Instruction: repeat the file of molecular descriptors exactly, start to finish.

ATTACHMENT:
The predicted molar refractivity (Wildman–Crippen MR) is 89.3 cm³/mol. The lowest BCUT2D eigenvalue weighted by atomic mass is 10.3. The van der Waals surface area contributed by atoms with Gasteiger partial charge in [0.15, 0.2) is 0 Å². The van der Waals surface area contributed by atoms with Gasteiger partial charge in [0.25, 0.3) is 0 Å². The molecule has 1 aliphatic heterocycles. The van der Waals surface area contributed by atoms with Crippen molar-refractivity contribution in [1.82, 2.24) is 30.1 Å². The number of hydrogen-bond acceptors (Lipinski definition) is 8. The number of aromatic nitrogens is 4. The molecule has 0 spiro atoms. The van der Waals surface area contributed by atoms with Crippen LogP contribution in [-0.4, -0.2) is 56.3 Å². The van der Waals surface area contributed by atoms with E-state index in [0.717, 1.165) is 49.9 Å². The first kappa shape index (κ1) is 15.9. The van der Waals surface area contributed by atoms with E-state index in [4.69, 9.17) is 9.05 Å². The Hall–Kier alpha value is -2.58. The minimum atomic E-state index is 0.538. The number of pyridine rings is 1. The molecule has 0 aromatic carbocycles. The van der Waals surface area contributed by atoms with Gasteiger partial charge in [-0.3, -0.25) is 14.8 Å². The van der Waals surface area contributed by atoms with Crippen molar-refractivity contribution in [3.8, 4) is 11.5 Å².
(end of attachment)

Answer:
The predicted molar refractivity (Wildman–Crippen MR) is 89.3 cm³/mol. The lowest BCUT2D eigenvalue weighted by atomic mass is 10.3. The van der Waals surface area contributed by atoms with Gasteiger partial charge in [0.15, 0.2) is 0 Å². The van der Waals surface area contributed by atoms with Gasteiger partial charge in [0.25, 0.3) is 0 Å². The molecule has 1 aliphatic heterocycles. The van der Waals surface area contributed by atoms with Crippen molar-refractivity contribution in [1.82, 2.24) is 30.1 Å². The number of hydrogen-bond acceptors (Lipinski definition) is 8. The number of aromatic nitrogens is 4. The molecule has 0 spiro atoms. The van der Waals surface area contributed by atoms with Crippen LogP contribution in [-0.4, -0.2) is 56.3 Å². The van der Waals surface area contributed by atoms with E-state index in [0.717, 1.165) is 49.9 Å². The first kappa shape index (κ1) is 15.9. The van der Waals surface area contributed by atoms with E-state index in [4.69, 9.17) is 9.05 Å². The Hall–Kier alpha value is -2.58. The minimum atomic E-state index is 0.538. The number of pyridine rings is 1. The molecule has 0 aromatic carbocycles. The van der Waals surface area contributed by atoms with Gasteiger partial charge in [-0.3, -0.25) is 14.8 Å². The van der Waals surface area contributed by atoms with Crippen molar-refractivity contribution in [3.8, 4) is 11.5 Å².